One of my headphones was popped off of my ear and I opened my eyes.
“What are you doing?”
“What are you reading?”
He paused. His eyes levelled and for a second I thought he was going to smile.
“Doesn’t have much to do with maths does it?”
“Pretty much sums it up to me, sir.”
Then he did smile.
“Did Mr. Williams send you out of the classroom?”
“Because you were disturbing the class?”
“I think I was disturbing him more than anything. The class didn’t seem to mind.”
“He sent you out of the class for reading?”
He took off his glasses and rubbed them clean on the inside of his grey and blue checked shirt. When his mouth moved his grey beard seemed to come to life like a Jim Henson puppet, moving with strings and pullies. You couldn’t really see his mouth but his voice was textured and rough. I imagined he would know how to hang a shelf straight or unblock a toilet, traits that may not seem all that appealing to a fifteen-year-old but to a twenty-seven-year-old who would probably knock a wall down trying to mount anything on it – they were respectable character traits indeed.
That’s the problem with being young, I suppose. You revere all the superfluous bullshit and rage against the literal machine. He’s wearing a tie, he’s the enemy. It’s as simple and as stupid as that. I’m happy now, content would be a more accurate word I suppose, that I never told Mr Trigwell to fuck off. Retrospectively, that seems like quite a noble thing for the fifteen-year-old me to accomplish.
“Are there any lessons you attend?”
“I don’t know what you mean.”
“I’ve seen you – sitting on the bench,” he pointed out the window to the square of grass known as the quad. There was a bench in each section of the grass, split by paths to look like a window.
“I don’t do P.E. I’ve got a note,” I said, yawning, “or Science.”
“Do you have a note for science?”
“I don’t think my leg would get me out of science.”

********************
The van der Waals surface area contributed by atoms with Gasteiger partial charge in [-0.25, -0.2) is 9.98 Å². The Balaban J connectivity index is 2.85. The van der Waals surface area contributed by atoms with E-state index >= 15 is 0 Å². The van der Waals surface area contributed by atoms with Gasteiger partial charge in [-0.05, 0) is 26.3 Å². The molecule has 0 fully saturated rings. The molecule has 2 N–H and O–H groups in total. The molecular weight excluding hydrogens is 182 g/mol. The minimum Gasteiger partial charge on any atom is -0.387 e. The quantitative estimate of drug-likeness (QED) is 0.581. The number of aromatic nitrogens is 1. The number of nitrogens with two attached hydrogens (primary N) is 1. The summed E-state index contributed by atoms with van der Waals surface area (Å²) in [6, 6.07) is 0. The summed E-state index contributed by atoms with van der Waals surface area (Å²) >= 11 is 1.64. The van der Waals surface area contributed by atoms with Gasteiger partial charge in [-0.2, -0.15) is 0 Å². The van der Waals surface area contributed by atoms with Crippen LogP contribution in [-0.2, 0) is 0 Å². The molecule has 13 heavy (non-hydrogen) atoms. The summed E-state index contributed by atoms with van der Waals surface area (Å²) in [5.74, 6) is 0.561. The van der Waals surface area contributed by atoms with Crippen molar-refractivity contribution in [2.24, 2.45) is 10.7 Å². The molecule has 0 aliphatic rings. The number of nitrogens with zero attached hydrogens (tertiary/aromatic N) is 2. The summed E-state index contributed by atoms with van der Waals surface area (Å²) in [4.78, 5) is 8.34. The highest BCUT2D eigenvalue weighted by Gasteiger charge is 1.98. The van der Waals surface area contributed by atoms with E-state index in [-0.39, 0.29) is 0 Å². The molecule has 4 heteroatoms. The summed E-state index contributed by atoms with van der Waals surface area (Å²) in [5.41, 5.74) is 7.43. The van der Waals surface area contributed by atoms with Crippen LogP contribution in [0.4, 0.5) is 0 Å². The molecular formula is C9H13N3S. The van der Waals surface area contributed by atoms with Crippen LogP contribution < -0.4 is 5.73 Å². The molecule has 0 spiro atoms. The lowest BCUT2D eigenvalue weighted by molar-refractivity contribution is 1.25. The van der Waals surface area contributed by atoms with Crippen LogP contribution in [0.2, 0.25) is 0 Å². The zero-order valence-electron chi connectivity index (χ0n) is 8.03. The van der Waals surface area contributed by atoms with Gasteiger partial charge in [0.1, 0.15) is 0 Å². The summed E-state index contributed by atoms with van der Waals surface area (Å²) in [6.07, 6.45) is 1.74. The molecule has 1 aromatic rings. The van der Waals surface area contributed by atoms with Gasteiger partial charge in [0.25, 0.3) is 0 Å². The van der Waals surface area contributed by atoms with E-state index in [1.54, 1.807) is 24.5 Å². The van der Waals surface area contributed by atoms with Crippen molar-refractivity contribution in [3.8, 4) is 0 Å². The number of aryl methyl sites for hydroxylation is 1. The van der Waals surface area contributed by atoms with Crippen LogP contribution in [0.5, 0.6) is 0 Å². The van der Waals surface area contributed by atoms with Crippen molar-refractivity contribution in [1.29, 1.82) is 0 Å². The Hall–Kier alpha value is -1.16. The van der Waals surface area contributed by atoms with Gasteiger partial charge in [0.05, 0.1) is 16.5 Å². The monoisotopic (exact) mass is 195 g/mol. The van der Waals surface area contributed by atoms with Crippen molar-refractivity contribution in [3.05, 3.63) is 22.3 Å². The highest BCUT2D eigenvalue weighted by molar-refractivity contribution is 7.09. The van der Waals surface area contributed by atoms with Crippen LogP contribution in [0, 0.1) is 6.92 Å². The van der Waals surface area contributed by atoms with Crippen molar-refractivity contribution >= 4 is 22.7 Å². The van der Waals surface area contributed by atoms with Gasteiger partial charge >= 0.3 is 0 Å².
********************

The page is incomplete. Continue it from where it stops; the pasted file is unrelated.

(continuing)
“What’s wrong with your leg?”
“Do you want to see my note?”
I handed him a piece of crumpled paper with my mother’s juvenile handwriting draped crookedly across. As he read his eye brows, as grey and animated as his beard, moved up and down. The note wasn’t that long, it didn’t have to be. He handed it back to me.
“How did you do that?”
“You used to talk more.”
I just stared at him.
“When you first started here, you were impossible to shut up.”
“What can I say,” I shrugged, “I’ve matured.”
He shook his head.
I now recognise the incredulous look on his face for what it was.
“So the painkillers are strong?”
One hundred milligrams of tramadol.
My record was eight in a day.
“Does it make it hard to concentrate?”
“On certain things.”
“Not on that, though.”
He looked at the book still in my hands.
“No,” I smiled, “not on that.”
“Will you do me a favour Veronika?”
I stared back at him awaiting the proposition, a vague numbness in my throat.
“Will you look after yourself?”
I didn’t really know what to say.
And that was the first time, I really remember being speechless.
The bell rang a few moments later and I dragged my dead legs off of the unforgiving window sill and tucked my paperback in the inside pocket of my jacket. A few months later I would be expelled from school for pushing someone down a flight of stairs and I would be brought back, with a police officer on one side of me and my mother on the other, before my head teacher and my head of year, on the provision that I attended school for two hours each day after three o’clock when the other students had gone home.